Their jobs made them get vaccinated. They refused.
By Sarah Maslin Nir
Under the threat of losing their jobs, hundreds of thousands of New Yorkers finally got a COVID-19 vaccine. Teachers, nurses and home health aides accepted their occupations’ mandates. The mass resignations some experts had predicted did not occur, as most workers hurriedly got inoculated.
Josephine Valdez, 30, a public school paraprofessional from the Bronx, did not.
Failing to meet the New York City Education Department’s vaccination deadline, Valdez lost her job this month. She is among the 4% of the city’s roughly 150,000 public school employees who did not comply with the order.
She is also part of a sizable, unwavering contingent across the United States whose resistance to the vaccines have won out over paychecks or who have given up careers entirely.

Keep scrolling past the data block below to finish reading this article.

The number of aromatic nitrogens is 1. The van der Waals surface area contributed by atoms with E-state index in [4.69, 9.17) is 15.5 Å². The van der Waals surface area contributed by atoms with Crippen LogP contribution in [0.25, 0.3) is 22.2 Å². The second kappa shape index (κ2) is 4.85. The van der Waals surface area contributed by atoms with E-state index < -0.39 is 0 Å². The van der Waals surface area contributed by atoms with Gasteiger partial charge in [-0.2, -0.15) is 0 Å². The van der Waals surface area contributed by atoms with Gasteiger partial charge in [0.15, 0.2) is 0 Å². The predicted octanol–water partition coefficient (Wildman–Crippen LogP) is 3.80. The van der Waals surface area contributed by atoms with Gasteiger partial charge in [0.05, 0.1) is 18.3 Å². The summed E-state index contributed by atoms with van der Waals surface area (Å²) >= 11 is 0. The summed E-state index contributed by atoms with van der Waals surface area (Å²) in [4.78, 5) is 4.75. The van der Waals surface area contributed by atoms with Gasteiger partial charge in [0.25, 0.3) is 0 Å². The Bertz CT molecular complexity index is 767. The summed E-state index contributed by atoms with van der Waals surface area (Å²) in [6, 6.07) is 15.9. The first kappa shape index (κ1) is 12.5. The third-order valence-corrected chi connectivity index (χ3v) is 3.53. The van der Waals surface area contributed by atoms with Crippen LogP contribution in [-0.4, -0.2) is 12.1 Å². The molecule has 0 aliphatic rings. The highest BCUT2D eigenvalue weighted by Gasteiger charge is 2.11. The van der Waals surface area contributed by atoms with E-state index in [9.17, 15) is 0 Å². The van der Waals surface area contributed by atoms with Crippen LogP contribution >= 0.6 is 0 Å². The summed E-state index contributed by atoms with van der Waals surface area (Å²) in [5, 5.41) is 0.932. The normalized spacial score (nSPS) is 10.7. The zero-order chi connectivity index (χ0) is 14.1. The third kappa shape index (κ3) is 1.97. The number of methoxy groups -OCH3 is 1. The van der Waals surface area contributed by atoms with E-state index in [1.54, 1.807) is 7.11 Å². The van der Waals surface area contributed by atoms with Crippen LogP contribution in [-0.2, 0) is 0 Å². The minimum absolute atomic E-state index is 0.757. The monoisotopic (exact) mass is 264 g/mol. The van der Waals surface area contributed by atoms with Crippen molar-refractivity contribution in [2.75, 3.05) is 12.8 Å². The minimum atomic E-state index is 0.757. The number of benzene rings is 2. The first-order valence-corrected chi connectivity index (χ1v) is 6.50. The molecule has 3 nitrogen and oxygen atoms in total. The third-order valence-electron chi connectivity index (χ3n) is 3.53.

This month, Washington State University fired its top football coach and several other members of the team’s staff after they refused to get vaccinated. In Massachusetts, where a state mandate took effect this past week, at least 150 state police officers resigned or filed paperwork signaling plans to do so.
Their resistance goes against reams of scientific data showing that the COVID-19 vaccines are overwhelmingly safe and effective and have reduced hospitalizations and deaths.
To public health officials, and the majority of Americans, the defiance is unreasonable and incomprehensible. Who would jeopardize their families’ financial security over a shot that has been proven safe and effective at preventing death?
That is not the way the holdouts see it. In interviews, New Yorkers who have given up their livelihoods spoke of their opposition to the vaccines as rooted in fear or in a deeply held conviction — resistance to vaccination as a principle to live by, one they put above any health, job or financial consideration.